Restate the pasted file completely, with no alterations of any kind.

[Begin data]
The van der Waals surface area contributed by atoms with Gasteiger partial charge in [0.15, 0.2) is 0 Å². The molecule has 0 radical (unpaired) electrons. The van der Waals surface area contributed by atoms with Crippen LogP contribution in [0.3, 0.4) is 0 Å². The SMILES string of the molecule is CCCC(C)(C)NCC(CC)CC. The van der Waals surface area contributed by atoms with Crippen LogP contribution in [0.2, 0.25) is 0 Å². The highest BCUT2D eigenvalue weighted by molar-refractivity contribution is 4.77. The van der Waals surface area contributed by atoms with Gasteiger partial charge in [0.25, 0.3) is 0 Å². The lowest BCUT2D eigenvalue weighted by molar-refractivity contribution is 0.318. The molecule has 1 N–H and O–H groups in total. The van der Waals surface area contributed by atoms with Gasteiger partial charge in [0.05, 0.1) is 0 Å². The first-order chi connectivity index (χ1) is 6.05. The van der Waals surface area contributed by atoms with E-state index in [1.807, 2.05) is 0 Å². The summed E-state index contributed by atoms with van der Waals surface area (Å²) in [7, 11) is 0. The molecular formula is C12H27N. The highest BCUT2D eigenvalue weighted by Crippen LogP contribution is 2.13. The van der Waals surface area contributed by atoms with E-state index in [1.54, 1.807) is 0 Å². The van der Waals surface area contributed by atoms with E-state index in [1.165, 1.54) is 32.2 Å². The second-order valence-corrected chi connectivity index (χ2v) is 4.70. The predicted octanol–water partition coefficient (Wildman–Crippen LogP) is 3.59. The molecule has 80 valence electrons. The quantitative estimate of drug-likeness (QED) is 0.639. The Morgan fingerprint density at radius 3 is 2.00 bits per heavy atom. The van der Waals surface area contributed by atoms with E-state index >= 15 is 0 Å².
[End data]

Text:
The van der Waals surface area contributed by atoms with Gasteiger partial charge in [0.15, 0.2) is 0 Å². The molecule has 0 radical (unpaired) electrons. The van der Waals surface area contributed by atoms with Crippen LogP contribution in [0.3, 0.4) is 0 Å². The SMILES string of the molecule is CCCC(C)(C)NCC(CC)CC. The van der Waals surface area contributed by atoms with Crippen LogP contribution in [0.2, 0.25) is 0 Å². The highest BCUT2D eigenvalue weighted by molar-refractivity contribution is 4.77. The van der Waals surface area contributed by atoms with Gasteiger partial charge in [0.25, 0.3) is 0 Å². The lowest BCUT2D eigenvalue weighted by molar-refractivity contribution is 0.318. The molecule has 1 N–H and O–H groups in total. The van der Waals surface area contributed by atoms with Gasteiger partial charge in [0.05, 0.1) is 0 Å². The first-order chi connectivity index (χ1) is 6.05. The van der Waals surface area contributed by atoms with E-state index in [1.807, 2.05) is 0 Å². The summed E-state index contributed by atoms with van der Waals surface area (Å²) in [7, 11) is 0. The molecular formula is C12H27N. The highest BCUT2D eigenvalue weighted by Crippen LogP contribution is 2.13. The van der Waals surface area contributed by atoms with E-state index in [1.54, 1.807) is 0 Å². The van der Waals surface area contributed by atoms with E-state index in [1.165, 1.54) is 32.2 Å². The second-order valence-corrected chi connectivity index (χ2v) is 4.70. The predicted octanol–water partition coefficient (Wildman–Crippen LogP) is 3.59. The molecule has 80 valence electrons. The quantitative estimate of drug-likeness (QED) is 0.639. The Morgan fingerprint density at radius 3 is 2.00 bits per heavy atom. The van der Waals surface area contributed by atoms with E-state index >= 15 is 0 Å².